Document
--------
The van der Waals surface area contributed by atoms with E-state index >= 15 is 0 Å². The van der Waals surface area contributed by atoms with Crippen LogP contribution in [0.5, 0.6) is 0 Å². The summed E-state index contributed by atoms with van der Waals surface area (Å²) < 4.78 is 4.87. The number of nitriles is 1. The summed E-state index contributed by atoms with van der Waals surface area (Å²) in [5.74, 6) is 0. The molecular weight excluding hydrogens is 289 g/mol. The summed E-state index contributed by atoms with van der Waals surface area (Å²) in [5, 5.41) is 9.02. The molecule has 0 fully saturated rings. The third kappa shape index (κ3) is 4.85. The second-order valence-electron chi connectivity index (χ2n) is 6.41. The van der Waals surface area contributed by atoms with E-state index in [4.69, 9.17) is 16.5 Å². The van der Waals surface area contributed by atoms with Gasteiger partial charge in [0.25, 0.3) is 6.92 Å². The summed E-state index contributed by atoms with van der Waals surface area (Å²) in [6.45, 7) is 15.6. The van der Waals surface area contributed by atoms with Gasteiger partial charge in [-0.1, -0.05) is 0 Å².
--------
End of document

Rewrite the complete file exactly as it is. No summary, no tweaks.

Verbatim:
The van der Waals surface area contributed by atoms with E-state index >= 15 is 0 Å². The van der Waals surface area contributed by atoms with Crippen LogP contribution in [0.5, 0.6) is 0 Å². The summed E-state index contributed by atoms with van der Waals surface area (Å²) < 4.78 is 4.87. The number of nitriles is 1. The summed E-state index contributed by atoms with van der Waals surface area (Å²) in [5.74, 6) is 0. The molecular weight excluding hydrogens is 289 g/mol. The summed E-state index contributed by atoms with van der Waals surface area (Å²) in [5, 5.41) is 9.02. The molecule has 0 fully saturated rings. The third kappa shape index (κ3) is 4.85. The second-order valence-electron chi connectivity index (χ2n) is 6.41. The van der Waals surface area contributed by atoms with E-state index in [4.69, 9.17) is 16.5 Å². The van der Waals surface area contributed by atoms with Gasteiger partial charge in [0.25, 0.3) is 6.92 Å². The summed E-state index contributed by atoms with van der Waals surface area (Å²) in [6.45, 7) is 15.6. The van der Waals surface area contributed by atoms with Gasteiger partial charge in [-0.1, -0.05) is 0 Å².